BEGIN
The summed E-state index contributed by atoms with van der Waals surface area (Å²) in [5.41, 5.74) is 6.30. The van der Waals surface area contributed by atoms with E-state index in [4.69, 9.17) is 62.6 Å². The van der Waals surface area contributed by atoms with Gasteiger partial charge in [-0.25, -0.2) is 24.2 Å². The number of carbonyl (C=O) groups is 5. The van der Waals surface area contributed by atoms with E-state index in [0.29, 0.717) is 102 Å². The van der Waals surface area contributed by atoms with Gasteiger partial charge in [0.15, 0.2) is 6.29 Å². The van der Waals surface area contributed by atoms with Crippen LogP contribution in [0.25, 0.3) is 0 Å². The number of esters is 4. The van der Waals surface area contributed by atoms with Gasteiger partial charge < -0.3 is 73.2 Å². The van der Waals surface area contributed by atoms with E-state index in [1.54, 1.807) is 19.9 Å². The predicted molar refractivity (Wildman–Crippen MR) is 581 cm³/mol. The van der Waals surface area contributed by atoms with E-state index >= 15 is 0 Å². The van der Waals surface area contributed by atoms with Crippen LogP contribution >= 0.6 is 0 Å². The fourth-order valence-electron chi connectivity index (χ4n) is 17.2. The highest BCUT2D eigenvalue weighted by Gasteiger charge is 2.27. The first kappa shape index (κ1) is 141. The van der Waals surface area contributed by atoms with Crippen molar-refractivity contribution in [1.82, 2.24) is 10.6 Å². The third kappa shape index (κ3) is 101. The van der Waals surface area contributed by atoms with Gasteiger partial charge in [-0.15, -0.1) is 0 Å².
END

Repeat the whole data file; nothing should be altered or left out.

The summed E-state index contributed by atoms with van der Waals surface area (Å²) in [5.41, 5.74) is 6.30. The van der Waals surface area contributed by atoms with E-state index in [4.69, 9.17) is 62.6 Å². The van der Waals surface area contributed by atoms with Gasteiger partial charge in [-0.25, -0.2) is 24.2 Å². The number of carbonyl (C=O) groups is 5. The van der Waals surface area contributed by atoms with E-state index in [0.29, 0.717) is 102 Å². The van der Waals surface area contributed by atoms with Gasteiger partial charge in [0.15, 0.2) is 6.29 Å². The van der Waals surface area contributed by atoms with Crippen LogP contribution in [0.25, 0.3) is 0 Å². The number of esters is 4. The van der Waals surface area contributed by atoms with Gasteiger partial charge < -0.3 is 73.2 Å². The van der Waals surface area contributed by atoms with E-state index in [1.54, 1.807) is 19.9 Å². The predicted molar refractivity (Wildman–Crippen MR) is 581 cm³/mol. The van der Waals surface area contributed by atoms with E-state index >= 15 is 0 Å². The van der Waals surface area contributed by atoms with Crippen LogP contribution >= 0.6 is 0 Å². The fourth-order valence-electron chi connectivity index (χ4n) is 17.2. The highest BCUT2D eigenvalue weighted by Gasteiger charge is 2.27. The first kappa shape index (κ1) is 141. The van der Waals surface area contributed by atoms with Crippen molar-refractivity contribution in [1.82, 2.24) is 10.6 Å². The third kappa shape index (κ3) is 101. The van der Waals surface area contributed by atoms with Gasteiger partial charge in [-0.15, -0.1) is 0 Å².